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digitalmars.D.ide - Have Visual D do imports a bit different

reply EntangledQuanta <EQ universe.com> writes:
I like to separate my code in to chunks as it's easier to manage 
than one long flat file with a bunch of stuff in it.

Of course, we have modules... but I don't want to use modules 
because don't want to have to setup extra structure to make the 
code valid for modules.

Instead I use

mixin(import("file.d"));

But Visual D does not realize that this file is being use this 
way and when I go to edit, it treats it as a module.

It would be very nice if Visual D could help out here and not 
just give a bunch of warnings(I have to disable the files from 
compilation to even compile) but actually do valid semantic 
analysis on it.


e.g., suppose you have this module:

module test;

import std.stdio;

int x = 3;

void foo()
{
    writeln(x);
}


and you want to break it up(in real life, it's obviously going to 
be a much more complex case):


module test;

import std.stdio;

int x = 3;

void foo()
{
    mixin(import("A.d"));
}


and A.d:

    writeln(x);

Visual D tries and the compiler both fail at understanding this 
simple design. It's actually very convienent because it allows 
one to arbitrarily break down code in to chunks and it doesn't 
require "valid" module code to get to work with normal module 
imports. I know you think that should be done, but it is actually 
much more work and has it's own issues for large projects.


It should be rather simple for Visual D to handle this case 
though, should it not?


Maybe instead of .d files we have .dinc files.

mixin(import("A.dinc"));

and all Visual D has to do is monitor for mixin(import("some dinc 
file")) THEN translate any error and syntax messages along with 
intellisense to and from the file through a line number mapping.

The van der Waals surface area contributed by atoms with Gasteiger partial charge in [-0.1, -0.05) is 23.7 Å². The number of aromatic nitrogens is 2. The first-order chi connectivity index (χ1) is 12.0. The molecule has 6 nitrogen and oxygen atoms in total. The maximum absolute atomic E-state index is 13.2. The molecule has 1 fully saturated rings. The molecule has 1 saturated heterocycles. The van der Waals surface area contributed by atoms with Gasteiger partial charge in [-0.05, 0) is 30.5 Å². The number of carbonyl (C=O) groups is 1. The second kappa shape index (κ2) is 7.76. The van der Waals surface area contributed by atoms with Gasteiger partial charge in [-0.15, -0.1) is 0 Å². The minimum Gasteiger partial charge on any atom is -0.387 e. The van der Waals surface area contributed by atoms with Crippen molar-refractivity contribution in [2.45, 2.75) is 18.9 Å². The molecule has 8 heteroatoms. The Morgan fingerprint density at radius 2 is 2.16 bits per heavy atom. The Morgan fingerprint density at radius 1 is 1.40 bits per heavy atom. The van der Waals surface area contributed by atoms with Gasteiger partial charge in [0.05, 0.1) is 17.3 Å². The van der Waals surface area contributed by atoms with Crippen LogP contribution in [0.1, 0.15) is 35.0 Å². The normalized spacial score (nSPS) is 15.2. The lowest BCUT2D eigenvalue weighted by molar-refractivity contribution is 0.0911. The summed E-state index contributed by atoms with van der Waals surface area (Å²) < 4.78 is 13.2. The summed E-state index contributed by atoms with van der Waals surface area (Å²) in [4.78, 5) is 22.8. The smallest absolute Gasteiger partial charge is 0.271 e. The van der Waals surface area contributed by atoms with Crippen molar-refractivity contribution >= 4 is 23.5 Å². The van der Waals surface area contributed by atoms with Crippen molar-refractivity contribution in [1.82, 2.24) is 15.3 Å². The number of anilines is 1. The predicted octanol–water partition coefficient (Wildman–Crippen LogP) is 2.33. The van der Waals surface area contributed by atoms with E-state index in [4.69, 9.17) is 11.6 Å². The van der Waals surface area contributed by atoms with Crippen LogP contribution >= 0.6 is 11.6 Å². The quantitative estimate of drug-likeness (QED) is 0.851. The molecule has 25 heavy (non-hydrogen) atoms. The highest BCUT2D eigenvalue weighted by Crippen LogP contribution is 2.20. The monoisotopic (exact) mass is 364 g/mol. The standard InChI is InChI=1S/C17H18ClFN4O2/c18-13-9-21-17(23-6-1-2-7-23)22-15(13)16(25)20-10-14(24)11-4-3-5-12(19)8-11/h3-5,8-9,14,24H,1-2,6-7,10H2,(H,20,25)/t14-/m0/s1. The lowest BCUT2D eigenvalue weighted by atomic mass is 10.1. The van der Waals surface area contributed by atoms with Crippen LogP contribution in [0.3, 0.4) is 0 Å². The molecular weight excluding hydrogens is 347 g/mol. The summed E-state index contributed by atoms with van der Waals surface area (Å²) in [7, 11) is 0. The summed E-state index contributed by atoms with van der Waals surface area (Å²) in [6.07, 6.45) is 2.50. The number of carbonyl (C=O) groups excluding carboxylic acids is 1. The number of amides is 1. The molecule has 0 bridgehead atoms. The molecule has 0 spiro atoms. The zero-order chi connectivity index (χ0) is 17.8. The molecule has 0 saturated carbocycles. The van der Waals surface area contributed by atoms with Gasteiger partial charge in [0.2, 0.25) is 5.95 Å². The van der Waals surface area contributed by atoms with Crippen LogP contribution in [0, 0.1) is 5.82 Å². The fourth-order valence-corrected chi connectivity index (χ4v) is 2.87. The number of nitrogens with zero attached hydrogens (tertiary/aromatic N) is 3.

Of course, if we import it in to multiple places the context is 
ambiguous, but the general use case for this type of breaking up 
of large files is to use a single mixin import. It is just a 
"copy and paste" type of semantic but allows one to break up a 
larger program in to smaller fragments. With modules, it is more 
difficult because one has to encapsulate the context then push it 
to the import file in some way and program to that 
encapsulation... this doesn't work for just breaking stuff up and 
requires reprogramming. Since this fragmentation method works 
fine semantically for the compiler, it is more of an editing/ide 
issue that is the problem.

It has it's uses though. In large files, once one solidifies 
parts of the program, it is nice to "move" them out of the way so 
one can focus on the current task.  Of course, one still needs to 
deal with the original code at points(bug fixes, updating, etc).


It's sort of like code folding but a little more potent. Having 
the code spread out among a few files vs packed in to one should 
not really cause any difficulties for anything since it's 
relatively arbitrary.
Sep 11
parent Rainer Schuetze <r.sagitario gmx.de> writes:
On 11.09.2017 11:51, EntangledQuanta wrote:
 I like to separate my code in to chunks as it's easier to manage than 
 one long flat file with a bunch of stuff in it.
 
 Of course, we have modules... but I don't want to use modules because